Projection-DeviceTypePartitioner-Events

JavaScript implementation

The projection contains two methods: storeDeviceType, which stores the DeviceType in the state, and linkToDeviceType, which links the subsequent events to the DeviceType-* stream. This module accepts an $eventServices argument in its constructor which is used to pass in a mock object when the module is tested. This mock object is used to verify whether the linkTo method is called with the correct argument. When no $eventServices are passed in, the default Event Store linkTo implementation is used.

The partitioner module is instantiated once globally and is referenced from the projection’s definition:

The fromCategory(“Device”) definition tells the engine that this projection’s events come from all streams in the Device category. Streams are categorized based on the stream name before the final dash by default: for example, Device-0 and Device-1 are both in the Device category. To enable categories, the $stream_by_category and $by_category system projections should be enabled.

Next, we delegate the handling of the DeviceConfigured and MeasurementRead events to the partitioner module:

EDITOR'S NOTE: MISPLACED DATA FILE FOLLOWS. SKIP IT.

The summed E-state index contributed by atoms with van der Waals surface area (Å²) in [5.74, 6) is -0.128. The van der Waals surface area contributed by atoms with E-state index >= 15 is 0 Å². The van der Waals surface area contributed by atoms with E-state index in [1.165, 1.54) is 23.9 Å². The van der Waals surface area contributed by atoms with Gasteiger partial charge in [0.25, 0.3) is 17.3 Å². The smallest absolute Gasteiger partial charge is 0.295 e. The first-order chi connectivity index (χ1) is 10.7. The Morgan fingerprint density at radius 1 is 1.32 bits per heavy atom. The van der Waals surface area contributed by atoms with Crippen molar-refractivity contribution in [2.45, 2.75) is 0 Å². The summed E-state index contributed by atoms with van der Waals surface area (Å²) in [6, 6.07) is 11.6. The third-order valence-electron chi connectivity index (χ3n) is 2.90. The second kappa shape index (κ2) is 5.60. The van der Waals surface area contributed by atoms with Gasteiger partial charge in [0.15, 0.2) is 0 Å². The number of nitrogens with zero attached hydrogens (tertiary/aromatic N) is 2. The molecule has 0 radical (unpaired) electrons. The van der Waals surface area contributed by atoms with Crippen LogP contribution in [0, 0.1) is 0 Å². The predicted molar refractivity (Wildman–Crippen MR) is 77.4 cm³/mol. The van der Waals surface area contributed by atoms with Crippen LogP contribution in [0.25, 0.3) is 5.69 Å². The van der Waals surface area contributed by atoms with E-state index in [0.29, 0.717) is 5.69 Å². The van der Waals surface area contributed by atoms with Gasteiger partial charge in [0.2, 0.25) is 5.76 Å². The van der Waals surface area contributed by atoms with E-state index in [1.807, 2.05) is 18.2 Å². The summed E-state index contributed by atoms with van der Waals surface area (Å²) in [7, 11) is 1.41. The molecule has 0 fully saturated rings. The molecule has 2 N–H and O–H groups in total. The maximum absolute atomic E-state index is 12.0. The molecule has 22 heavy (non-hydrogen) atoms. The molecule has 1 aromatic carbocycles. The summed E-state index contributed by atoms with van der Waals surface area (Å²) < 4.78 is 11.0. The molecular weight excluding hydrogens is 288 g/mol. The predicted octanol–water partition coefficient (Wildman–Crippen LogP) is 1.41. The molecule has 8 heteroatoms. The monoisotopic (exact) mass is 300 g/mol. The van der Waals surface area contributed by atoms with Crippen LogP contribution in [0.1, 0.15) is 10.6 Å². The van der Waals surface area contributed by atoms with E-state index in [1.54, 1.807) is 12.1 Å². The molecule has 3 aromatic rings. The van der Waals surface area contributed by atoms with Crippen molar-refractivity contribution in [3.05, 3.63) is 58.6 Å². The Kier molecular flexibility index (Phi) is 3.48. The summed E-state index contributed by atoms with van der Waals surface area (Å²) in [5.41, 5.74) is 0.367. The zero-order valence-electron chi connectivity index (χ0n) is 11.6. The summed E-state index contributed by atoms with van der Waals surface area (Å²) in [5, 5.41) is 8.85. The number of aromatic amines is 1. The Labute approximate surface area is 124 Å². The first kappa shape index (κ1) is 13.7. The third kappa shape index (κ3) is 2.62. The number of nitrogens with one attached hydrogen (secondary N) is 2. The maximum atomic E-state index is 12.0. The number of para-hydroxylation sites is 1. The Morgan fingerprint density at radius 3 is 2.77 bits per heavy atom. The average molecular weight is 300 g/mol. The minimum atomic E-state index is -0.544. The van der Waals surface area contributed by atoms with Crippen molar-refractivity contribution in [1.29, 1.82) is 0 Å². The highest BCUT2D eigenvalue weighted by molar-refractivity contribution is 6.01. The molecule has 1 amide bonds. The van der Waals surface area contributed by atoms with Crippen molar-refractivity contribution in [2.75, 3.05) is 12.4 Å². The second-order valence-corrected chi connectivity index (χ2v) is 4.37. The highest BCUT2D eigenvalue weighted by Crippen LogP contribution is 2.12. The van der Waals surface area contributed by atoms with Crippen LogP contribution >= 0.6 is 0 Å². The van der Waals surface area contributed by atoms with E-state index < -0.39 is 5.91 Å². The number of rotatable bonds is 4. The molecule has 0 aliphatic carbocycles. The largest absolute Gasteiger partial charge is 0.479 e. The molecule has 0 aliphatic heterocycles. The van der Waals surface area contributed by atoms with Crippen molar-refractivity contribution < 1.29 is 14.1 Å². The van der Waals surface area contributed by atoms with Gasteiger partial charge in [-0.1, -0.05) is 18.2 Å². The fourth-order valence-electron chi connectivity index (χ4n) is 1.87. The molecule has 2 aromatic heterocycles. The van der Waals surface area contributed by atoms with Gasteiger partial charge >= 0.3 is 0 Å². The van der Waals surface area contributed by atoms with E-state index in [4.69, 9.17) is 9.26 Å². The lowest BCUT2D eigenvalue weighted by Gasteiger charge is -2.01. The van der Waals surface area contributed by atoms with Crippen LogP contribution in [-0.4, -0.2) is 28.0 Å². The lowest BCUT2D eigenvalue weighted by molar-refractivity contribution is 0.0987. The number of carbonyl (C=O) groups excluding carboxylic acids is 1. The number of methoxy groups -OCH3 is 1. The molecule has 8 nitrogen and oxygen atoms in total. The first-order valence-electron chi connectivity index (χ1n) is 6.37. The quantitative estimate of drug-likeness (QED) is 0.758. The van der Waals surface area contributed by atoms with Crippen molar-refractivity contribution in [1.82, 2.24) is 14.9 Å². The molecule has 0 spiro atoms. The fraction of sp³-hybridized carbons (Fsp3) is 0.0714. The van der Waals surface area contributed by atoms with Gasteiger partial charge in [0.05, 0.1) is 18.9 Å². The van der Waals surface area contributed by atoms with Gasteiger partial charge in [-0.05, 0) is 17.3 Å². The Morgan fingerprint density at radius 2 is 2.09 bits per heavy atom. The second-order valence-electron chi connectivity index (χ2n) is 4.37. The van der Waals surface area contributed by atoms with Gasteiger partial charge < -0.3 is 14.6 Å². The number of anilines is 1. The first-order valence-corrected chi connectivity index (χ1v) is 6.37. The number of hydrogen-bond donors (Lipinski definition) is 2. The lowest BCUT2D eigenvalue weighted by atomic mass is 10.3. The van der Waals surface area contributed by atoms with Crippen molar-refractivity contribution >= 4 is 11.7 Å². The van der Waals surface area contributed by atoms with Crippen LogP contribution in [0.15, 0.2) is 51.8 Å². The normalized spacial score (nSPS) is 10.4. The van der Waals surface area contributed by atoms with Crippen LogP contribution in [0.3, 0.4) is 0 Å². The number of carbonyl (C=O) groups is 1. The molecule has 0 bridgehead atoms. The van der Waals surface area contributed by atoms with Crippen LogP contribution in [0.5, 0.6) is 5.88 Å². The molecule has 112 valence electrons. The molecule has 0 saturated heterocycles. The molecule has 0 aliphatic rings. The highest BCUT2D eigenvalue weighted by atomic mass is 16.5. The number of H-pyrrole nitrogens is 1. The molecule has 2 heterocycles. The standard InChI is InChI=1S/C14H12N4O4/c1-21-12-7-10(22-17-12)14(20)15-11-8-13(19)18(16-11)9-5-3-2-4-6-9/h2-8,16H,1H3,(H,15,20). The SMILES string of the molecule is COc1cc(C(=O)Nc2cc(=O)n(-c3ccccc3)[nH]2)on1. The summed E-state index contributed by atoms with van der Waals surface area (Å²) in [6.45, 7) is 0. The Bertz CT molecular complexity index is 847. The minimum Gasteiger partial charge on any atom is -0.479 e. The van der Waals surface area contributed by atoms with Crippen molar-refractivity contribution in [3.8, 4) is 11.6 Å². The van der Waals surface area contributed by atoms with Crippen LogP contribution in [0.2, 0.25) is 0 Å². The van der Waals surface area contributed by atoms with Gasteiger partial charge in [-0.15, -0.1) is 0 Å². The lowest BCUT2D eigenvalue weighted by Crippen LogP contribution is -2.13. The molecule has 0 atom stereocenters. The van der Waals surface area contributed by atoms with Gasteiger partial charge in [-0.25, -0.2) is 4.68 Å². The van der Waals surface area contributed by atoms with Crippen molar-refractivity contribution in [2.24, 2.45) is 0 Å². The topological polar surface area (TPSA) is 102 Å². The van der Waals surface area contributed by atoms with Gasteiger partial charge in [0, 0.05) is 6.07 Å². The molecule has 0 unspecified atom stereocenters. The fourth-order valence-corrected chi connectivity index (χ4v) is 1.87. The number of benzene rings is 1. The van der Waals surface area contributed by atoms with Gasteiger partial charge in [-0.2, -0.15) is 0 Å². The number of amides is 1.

Testing the projection

The first scenario tests how the DeviceType is stored and verifies that the state is updated correctly. The other scenarios test how the MeasurementRead events are linked, validating the cases where the DeviceType is not set and the resulting state after a call to the linkTo method of the $projectionServices mock object.

Even though this project requires practically no testing at all, it’s still a good example for how to use the Jasmine JavaScript test framework’s mock objects.

Querying the results with the Client API

Since the partitioned events are all linked to streams, reading them is straightforward. All we have to do is subscribe to the streams’ updates:

In most cases, the output of an indexing projection will be used as the input for another projection. Combining projections in this fashion provides us with a powerful way to process events. Future examples will show you how this works in practice.

Source code

A working project for this example can be found on github: https://github.com/tim-cools/EventStore-Examples

EventStore Projections by Example

This post is part of a series:

  1. EventStore Client API Basics (C#)
  2. Counting events of a specific type
  3. Partition events based on data found in previous events
  4. Calculating an average per day
  5. The irresponsible gambler
  6. Distribute events to other streams
  7. Temporal Projection to generate alarms
  8. Projection in C#